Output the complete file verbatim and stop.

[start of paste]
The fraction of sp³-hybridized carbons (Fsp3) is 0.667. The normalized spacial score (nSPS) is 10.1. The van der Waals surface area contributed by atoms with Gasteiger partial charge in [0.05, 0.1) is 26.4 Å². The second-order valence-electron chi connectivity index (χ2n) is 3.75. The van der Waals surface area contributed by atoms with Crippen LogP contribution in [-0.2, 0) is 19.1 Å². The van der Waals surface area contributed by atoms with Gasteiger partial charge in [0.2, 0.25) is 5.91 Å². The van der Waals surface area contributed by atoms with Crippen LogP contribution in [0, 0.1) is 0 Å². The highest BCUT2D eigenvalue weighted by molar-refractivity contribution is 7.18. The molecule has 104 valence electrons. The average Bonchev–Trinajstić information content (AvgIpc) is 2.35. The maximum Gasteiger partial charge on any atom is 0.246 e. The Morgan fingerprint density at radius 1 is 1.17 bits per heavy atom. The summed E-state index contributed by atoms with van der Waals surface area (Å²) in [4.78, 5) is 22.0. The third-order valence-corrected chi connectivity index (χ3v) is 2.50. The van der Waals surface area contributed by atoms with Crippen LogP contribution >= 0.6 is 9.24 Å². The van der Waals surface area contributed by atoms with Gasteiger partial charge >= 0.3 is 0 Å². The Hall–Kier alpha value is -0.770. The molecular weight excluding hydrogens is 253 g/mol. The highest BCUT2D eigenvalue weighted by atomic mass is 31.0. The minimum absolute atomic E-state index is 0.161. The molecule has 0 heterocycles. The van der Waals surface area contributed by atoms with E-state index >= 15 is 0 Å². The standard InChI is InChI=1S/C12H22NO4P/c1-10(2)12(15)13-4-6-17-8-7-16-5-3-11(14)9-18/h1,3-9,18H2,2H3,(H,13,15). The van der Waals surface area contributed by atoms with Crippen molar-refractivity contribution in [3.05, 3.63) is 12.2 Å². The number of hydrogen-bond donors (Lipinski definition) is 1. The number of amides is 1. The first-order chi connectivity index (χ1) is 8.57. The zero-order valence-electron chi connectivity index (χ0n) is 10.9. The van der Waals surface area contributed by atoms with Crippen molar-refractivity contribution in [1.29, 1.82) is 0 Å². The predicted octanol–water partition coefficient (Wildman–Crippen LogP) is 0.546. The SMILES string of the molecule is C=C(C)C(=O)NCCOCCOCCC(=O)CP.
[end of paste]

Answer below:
The fraction of sp³-hybridized carbons (Fsp3) is 0.667. The normalized spacial score (nSPS) is 10.1. The van der Waals surface area contributed by atoms with Gasteiger partial charge in [0.05, 0.1) is 26.4 Å². The second-order valence-electron chi connectivity index (χ2n) is 3.75. The van der Waals surface area contributed by atoms with Crippen LogP contribution in [-0.2, 0) is 19.1 Å². The van der Waals surface area contributed by atoms with Gasteiger partial charge in [0.2, 0.25) is 5.91 Å². The van der Waals surface area contributed by atoms with Crippen LogP contribution in [0, 0.1) is 0 Å². The highest BCUT2D eigenvalue weighted by molar-refractivity contribution is 7.18. The molecule has 104 valence electrons. The average Bonchev–Trinajstić information content (AvgIpc) is 2.35. The maximum Gasteiger partial charge on any atom is 0.246 e. The Morgan fingerprint density at radius 1 is 1.17 bits per heavy atom. The summed E-state index contributed by atoms with van der Waals surface area (Å²) in [4.78, 5) is 22.0. The third-order valence-corrected chi connectivity index (χ3v) is 2.50. The van der Waals surface area contributed by atoms with Crippen LogP contribution >= 0.6 is 9.24 Å². The van der Waals surface area contributed by atoms with Gasteiger partial charge >= 0.3 is 0 Å². The Hall–Kier alpha value is -0.770. The molecular weight excluding hydrogens is 253 g/mol. The highest BCUT2D eigenvalue weighted by atomic mass is 31.0. The minimum absolute atomic E-state index is 0.161. The molecule has 0 heterocycles. The van der Waals surface area contributed by atoms with E-state index >= 15 is 0 Å². The standard InChI is InChI=1S/C12H22NO4P/c1-10(2)12(15)13-4-6-17-8-7-16-5-3-11(14)9-18/h1,3-9,18H2,2H3,(H,13,15). The van der Waals surface area contributed by atoms with Crippen molar-refractivity contribution in [3.05, 3.63) is 12.2 Å². The number of hydrogen-bond donors (Lipinski definition) is 1. The number of amides is 1. The first-order chi connectivity index (χ1) is 8.57. The zero-order valence-electron chi connectivity index (χ0n) is 10.9. The van der Waals surface area contributed by atoms with Crippen molar-refractivity contribution in [1.29, 1.82) is 0 Å². The predicted octanol–water partition coefficient (Wildman–Crippen LogP) is 0.546. The SMILES string of the molecule is C=C(C)C(=O)NCCOCCOCCC(=O)CP.